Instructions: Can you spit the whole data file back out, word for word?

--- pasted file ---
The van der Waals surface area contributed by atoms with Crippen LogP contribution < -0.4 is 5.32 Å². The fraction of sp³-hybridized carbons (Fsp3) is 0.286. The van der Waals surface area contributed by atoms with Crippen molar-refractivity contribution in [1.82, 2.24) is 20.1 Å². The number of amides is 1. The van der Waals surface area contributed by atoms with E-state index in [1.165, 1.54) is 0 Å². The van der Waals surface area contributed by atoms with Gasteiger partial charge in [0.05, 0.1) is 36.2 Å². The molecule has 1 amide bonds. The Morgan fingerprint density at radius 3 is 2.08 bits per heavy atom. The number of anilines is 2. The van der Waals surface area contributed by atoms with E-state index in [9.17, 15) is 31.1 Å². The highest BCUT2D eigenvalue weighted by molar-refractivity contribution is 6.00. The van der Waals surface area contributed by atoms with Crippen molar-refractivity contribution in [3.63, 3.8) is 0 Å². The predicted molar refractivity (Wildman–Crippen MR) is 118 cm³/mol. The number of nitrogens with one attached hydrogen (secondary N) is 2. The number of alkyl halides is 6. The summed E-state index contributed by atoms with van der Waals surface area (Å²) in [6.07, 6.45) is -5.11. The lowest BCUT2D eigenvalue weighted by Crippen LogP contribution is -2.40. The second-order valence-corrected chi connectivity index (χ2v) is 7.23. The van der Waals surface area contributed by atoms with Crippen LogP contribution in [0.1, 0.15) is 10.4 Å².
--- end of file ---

The van der Waals surface area contributed by atoms with Crippen LogP contribution < -0.4 is 5.32 Å². The fraction of sp³-hybridized carbons (Fsp3) is 0.286. The van der Waals surface area contributed by atoms with Crippen molar-refractivity contribution in [1.82, 2.24) is 20.1 Å². The number of amides is 1. The van der Waals surface area contributed by atoms with E-state index in [1.165, 1.54) is 0 Å². The van der Waals surface area contributed by atoms with Gasteiger partial charge in [0.05, 0.1) is 36.2 Å². The molecule has 1 amide bonds. The Morgan fingerprint density at radius 3 is 2.08 bits per heavy atom. The number of anilines is 2. The van der Waals surface area contributed by atoms with E-state index in [9.17, 15) is 31.1 Å². The highest BCUT2D eigenvalue weighted by molar-refractivity contribution is 6.00. The van der Waals surface area contributed by atoms with Crippen molar-refractivity contribution in [3.63, 3.8) is 0 Å². The predicted molar refractivity (Wildman–Crippen MR) is 118 cm³/mol. The number of nitrogens with one attached hydrogen (secondary N) is 2. The number of alkyl halides is 6. The summed E-state index contributed by atoms with van der Waals surface area (Å²) in [6.07, 6.45) is -5.11. The lowest BCUT2D eigenvalue weighted by Crippen LogP contribution is -2.40. The second-order valence-corrected chi connectivity index (χ2v) is 7.23. The van der Waals surface area contributed by atoms with Crippen LogP contribution in [0.1, 0.15) is 10.4 Å².